In his novel of 1949, The Little Sister, Raymond Chandler has his fictional private detective, Philip Marlowe say of another character, “nobody ever looked less like Lady Macbeth.” Next to Lady Macbeth and her spouse, few couples in Western literature represent such towering but doomed partners in crime. Even the nasty couple in James M. Cain’s Double Indemnity schemes for comparatively small stakes, as does the incongruously prim femme fatale Philip Marlowe has to outwit. In contrast, Lady Macbeth and her husband conspire with cosmic evil forces to take over an entire kingdom.

From reading actors’ lives, it remains unclear how coveted a role Lady Macbeth may be. Playing one of the three witches would probably be more fun. All the while, the role of Macbeth ranks as one of the greats for a Shakespearean actor to sink his teeth into.

Like Julius Caesar, where there is a soothsayer and a ghost, Macbeth combines history with elements of fairy tale. From 1040 to 1057, an actual Macbeth ruled as king of Scotland, and Shakespeare read about him in Raphael Holinshed’s Chronicles, first published in 1577 and a source for many of Shakespeare’s history plays, as well as King Lear and Cymbeline. What Shakespeare quarried from Holinshed’s verbose tome were stories that could become plays. In the case of Macbeth’s story, Shakespeare found amidst the history witches and what G. Wilson Knight, in The Wheel of Fire, called “the murk and nightmare torment of a conscious hell.”

From the late 1940s until now, filmed versions of Macbeth have starred in the title role an array of outstanding actors. They have ranged from Orson Welles and Maurice Evans to Michael Fassbender and Denzel Washington. One major Shakespearean actor whose Macbeth never got filmed was Anthony Quayle. His stage performances of it can be surmised from a full-cast audio recording he did in 1960 for Caedmon.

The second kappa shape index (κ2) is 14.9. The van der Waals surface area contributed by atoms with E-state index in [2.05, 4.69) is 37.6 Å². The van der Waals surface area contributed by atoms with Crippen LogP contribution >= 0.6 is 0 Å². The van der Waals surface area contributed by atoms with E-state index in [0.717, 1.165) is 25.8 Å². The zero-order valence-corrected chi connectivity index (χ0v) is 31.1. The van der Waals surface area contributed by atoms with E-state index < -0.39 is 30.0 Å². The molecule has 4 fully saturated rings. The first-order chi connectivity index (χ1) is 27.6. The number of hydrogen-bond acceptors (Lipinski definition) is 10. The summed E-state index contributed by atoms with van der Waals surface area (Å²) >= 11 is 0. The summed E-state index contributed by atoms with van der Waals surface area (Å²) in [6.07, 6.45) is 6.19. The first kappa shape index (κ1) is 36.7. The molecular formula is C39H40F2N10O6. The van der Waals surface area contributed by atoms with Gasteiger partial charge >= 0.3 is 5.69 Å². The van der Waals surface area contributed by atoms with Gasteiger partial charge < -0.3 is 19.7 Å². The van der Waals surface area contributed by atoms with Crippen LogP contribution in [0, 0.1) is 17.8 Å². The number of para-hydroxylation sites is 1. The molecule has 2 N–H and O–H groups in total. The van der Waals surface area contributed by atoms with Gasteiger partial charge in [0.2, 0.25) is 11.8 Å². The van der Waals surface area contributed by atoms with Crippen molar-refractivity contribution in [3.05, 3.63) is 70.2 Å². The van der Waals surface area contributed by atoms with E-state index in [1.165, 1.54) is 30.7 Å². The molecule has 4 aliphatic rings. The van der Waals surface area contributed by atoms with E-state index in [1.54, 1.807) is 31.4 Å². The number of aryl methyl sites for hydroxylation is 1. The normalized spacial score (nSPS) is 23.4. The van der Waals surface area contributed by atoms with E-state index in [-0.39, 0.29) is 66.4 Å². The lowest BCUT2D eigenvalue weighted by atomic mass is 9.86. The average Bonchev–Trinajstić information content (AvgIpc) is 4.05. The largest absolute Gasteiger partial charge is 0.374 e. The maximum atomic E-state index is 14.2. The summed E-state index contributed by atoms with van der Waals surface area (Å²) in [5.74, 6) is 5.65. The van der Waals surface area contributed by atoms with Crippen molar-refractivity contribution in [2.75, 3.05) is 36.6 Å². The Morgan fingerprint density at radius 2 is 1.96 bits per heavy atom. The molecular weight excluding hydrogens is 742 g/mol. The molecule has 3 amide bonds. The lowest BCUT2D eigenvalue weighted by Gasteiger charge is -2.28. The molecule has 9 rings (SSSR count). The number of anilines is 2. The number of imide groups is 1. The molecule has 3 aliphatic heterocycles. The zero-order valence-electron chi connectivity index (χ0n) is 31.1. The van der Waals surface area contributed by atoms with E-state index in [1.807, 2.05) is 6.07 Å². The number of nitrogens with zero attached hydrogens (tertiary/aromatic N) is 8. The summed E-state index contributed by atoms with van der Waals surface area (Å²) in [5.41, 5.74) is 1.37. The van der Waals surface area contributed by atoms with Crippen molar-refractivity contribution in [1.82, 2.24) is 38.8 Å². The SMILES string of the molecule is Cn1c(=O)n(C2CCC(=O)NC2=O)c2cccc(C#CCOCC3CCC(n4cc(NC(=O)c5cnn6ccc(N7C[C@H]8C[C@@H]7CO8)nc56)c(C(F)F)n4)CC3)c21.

As his obituary in National Review stated, Quayle “wasn’t terribly well known to Americans: they knew him mostly from his subordinate roles in such films as Lawrence of Arabia and The Guns of Navarone,” but he “brought to these roles, and dozens of others, a powerful frame, a magnificent voice, and a versatile technique.” In an audio recording, of course, it is that magnificent voice that comes to the fore.

Nevertheless, even at this late date we can get a sense of how Quayle performed the role on stage. In 1975 Quayle directed and starred in Macbeth at the Clarence Brown Theatre at the University of Tennessee in Knoxville. Barry Gaines, writing in the Winter, 1976, issue of Shakespeare Quarterly, described the production as “refreshingly traditional,” without any “attempts to make the play ‘relevant’ for its modern audience.” The solitary set was spare and stark, and Quayle “was confident that the text in itself was sufficient to provide the theatre experience inherent in Macbeth.” Come to think of it, hearing Quayle’s recording from 1960 gets us close to his way of staging the play.